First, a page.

This, Mr. RAMBLER, is to see the world. It is impoflible for those that have only known affluence and prosperity, to judge rightly of themselves or others. The rich and the powerful live in a perpetual masquerade, in which all about them wear borrowed characters ; and we only discover in what estimation we are held, when we can no longer give hopes or fears.

I am, &c.

MELISSA.

Numb. 76. SATURDAY, December 8, 1750.

Silvis ubi passim
Palantes error certo de tramite pellit,
Ille finiftrorsum, hic dextrorsum abit, unus utrique
Error, fed variis illudit partibus.

HOR.

While mazy error draws mankind astray
From truth's suire path, each takes his devious way ;
One to the right, one to the left recedes,
Alike deluded, as each fancy leads.

ELPHINSTON.

IT
T is easy for every man, whatever be his cha-

racter with others, to find reasons for esteeming himself, and therefore censure, contempt, or conviction of crimes, feldom deprive him of his own favour. Those, indeed, who can see only external facts, may look upon him with abhorrence; but when he calls himself to his own tribunal he finds every fault, if not absolutely effaced, yet so much palliated by the goodness of his intention, and the cogency of the motive, that very little guilt or turpitude remains; and when he takes a survey of the whole complication of his character, he discovers so many latent excellencies, so many virtues that want but an opportunity to exert themselves in act, and fo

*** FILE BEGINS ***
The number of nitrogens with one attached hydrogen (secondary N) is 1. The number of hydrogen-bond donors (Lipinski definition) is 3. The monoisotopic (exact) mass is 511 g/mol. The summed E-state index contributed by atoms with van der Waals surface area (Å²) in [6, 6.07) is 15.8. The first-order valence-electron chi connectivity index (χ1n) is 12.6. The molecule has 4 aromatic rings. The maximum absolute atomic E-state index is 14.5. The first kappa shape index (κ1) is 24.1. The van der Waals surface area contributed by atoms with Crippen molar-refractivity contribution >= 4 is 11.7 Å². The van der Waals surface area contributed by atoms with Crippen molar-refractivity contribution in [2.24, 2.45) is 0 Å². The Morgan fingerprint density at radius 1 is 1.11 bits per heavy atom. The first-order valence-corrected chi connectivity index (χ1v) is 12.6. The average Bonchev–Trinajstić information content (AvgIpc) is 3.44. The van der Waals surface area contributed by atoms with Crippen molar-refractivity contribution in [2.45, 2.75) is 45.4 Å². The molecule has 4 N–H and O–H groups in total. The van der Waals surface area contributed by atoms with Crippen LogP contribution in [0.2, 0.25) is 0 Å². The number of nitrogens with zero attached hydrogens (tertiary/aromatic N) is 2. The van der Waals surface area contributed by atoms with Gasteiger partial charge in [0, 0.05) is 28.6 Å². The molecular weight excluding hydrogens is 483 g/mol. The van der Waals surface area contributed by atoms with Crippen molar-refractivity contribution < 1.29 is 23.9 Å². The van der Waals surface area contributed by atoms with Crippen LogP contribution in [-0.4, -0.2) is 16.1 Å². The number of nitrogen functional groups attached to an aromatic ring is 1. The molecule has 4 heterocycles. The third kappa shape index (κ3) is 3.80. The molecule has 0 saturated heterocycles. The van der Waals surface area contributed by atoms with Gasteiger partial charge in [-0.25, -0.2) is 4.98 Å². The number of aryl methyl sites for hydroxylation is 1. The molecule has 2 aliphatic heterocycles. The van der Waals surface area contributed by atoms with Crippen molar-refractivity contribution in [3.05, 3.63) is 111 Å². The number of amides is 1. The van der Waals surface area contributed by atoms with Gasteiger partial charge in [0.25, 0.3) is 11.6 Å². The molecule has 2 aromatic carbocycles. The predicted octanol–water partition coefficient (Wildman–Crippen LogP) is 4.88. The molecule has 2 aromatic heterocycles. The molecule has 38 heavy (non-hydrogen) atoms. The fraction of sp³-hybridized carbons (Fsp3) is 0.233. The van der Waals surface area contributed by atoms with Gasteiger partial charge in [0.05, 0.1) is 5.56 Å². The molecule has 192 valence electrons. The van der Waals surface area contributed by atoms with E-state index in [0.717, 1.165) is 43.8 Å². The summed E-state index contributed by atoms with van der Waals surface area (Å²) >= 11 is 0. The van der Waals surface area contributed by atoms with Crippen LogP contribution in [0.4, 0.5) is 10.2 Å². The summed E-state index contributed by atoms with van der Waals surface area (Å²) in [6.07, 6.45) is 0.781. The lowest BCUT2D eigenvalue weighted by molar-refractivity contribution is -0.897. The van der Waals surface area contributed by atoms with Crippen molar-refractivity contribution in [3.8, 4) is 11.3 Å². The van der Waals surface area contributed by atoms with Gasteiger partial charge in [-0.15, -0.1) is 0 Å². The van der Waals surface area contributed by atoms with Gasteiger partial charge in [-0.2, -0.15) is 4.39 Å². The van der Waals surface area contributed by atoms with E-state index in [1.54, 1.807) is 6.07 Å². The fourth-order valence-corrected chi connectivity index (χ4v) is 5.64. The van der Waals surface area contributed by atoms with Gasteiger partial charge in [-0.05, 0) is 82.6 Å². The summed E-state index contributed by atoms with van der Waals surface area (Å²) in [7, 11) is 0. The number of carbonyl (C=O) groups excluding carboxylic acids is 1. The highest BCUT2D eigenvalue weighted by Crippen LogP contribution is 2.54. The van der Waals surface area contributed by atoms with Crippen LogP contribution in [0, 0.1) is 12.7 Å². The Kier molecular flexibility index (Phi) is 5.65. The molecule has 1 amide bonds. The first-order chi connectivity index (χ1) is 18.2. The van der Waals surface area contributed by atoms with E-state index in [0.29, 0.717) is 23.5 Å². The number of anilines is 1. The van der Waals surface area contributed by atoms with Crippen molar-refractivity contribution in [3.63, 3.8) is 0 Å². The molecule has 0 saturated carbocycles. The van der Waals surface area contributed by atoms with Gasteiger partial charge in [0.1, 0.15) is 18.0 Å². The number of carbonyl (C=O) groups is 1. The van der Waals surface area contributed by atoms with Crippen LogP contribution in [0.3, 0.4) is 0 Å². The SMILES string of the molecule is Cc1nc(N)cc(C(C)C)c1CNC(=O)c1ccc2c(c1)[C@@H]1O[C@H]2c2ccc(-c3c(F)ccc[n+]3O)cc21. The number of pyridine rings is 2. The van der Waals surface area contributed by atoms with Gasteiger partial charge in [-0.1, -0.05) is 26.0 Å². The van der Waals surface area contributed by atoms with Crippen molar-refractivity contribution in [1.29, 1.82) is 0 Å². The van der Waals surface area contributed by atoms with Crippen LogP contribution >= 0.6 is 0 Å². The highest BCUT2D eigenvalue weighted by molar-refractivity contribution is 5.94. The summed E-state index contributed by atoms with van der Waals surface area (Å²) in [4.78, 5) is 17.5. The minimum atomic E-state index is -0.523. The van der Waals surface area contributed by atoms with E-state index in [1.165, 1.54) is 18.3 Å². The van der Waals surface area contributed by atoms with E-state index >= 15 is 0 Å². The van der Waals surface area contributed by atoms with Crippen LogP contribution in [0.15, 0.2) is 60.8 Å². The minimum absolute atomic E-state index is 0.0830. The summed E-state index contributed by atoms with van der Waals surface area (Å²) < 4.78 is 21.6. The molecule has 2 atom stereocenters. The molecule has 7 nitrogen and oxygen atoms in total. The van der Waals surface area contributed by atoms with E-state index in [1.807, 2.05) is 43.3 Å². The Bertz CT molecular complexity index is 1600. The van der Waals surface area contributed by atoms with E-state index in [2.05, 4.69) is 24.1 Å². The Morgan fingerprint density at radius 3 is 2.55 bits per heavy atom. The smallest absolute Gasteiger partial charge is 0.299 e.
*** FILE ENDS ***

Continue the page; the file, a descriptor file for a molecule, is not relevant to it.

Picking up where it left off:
many kind wishes for universal happiness, that he looks on himself as suffering unjustly under the infamy of single failings, while the general temper of his mind is unknown or unregarded.

It is natural to mean well, when only abstracted ideas of virtue are proposed to the mind, and no par. ticular passion turns us aside from rectitude; and so

willing willing is every man to flatter himself, that the difference between approving laws, and obeying them, is frequently forgotten; he that acknowledges the obligations of morality, and pleases his vanity with enforcing them to others, concludes himself zealous in the cause of virtue, though he has no longer any regard to her precepts, than they conform to his own desires; and counts himself among her warmest lovers, because he praises her beauty, though every rival steals away his heart.